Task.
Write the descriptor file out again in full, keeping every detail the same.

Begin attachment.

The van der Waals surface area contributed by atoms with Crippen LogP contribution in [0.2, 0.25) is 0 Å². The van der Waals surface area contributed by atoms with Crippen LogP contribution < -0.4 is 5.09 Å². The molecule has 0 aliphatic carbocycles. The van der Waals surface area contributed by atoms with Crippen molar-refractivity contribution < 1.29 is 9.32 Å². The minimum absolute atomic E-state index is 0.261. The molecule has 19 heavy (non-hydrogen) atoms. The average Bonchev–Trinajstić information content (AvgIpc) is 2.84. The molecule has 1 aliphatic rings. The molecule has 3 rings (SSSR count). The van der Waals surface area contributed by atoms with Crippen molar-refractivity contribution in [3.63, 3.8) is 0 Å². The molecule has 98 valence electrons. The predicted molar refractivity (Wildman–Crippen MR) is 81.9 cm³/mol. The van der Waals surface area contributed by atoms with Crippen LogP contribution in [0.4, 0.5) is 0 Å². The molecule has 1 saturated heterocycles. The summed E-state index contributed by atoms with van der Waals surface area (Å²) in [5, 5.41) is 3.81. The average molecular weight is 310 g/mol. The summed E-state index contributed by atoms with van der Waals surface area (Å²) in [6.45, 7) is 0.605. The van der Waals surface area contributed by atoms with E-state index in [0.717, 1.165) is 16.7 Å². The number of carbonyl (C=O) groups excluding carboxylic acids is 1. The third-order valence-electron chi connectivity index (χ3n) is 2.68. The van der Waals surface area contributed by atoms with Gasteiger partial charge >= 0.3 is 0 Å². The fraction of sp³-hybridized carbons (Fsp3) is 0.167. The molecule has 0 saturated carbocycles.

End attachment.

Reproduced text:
The van der Waals surface area contributed by atoms with Crippen LogP contribution in [0.2, 0.25) is 0 Å². The van der Waals surface area contributed by atoms with Crippen LogP contribution < -0.4 is 5.09 Å². The molecule has 0 aliphatic carbocycles. The van der Waals surface area contributed by atoms with Crippen molar-refractivity contribution < 1.29 is 9.32 Å². The minimum absolute atomic E-state index is 0.261. The molecule has 19 heavy (non-hydrogen) atoms. The average Bonchev–Trinajstić information content (AvgIpc) is 2.84. The molecule has 1 aliphatic rings. The molecule has 3 rings (SSSR count). The van der Waals surface area contributed by atoms with Crippen molar-refractivity contribution in [3.63, 3.8) is 0 Å². The molecule has 98 valence electrons. The predicted molar refractivity (Wildman–Crippen MR) is 81.9 cm³/mol. The van der Waals surface area contributed by atoms with Crippen LogP contribution in [0.4, 0.5) is 0 Å². The molecule has 1 saturated heterocycles. The summed E-state index contributed by atoms with van der Waals surface area (Å²) in [5, 5.41) is 3.81. The average molecular weight is 310 g/mol. The summed E-state index contributed by atoms with van der Waals surface area (Å²) in [6.45, 7) is 0.605. The van der Waals surface area contributed by atoms with E-state index in [0.717, 1.165) is 16.7 Å². The number of carbonyl (C=O) groups excluding carboxylic acids is 1. The third-order valence-electron chi connectivity index (χ3n) is 2.68. The van der Waals surface area contributed by atoms with Gasteiger partial charge >= 0.3 is 0 Å². The fraction of sp³-hybridized carbons (Fsp3) is 0.167. The molecule has 0 saturated carbocycles.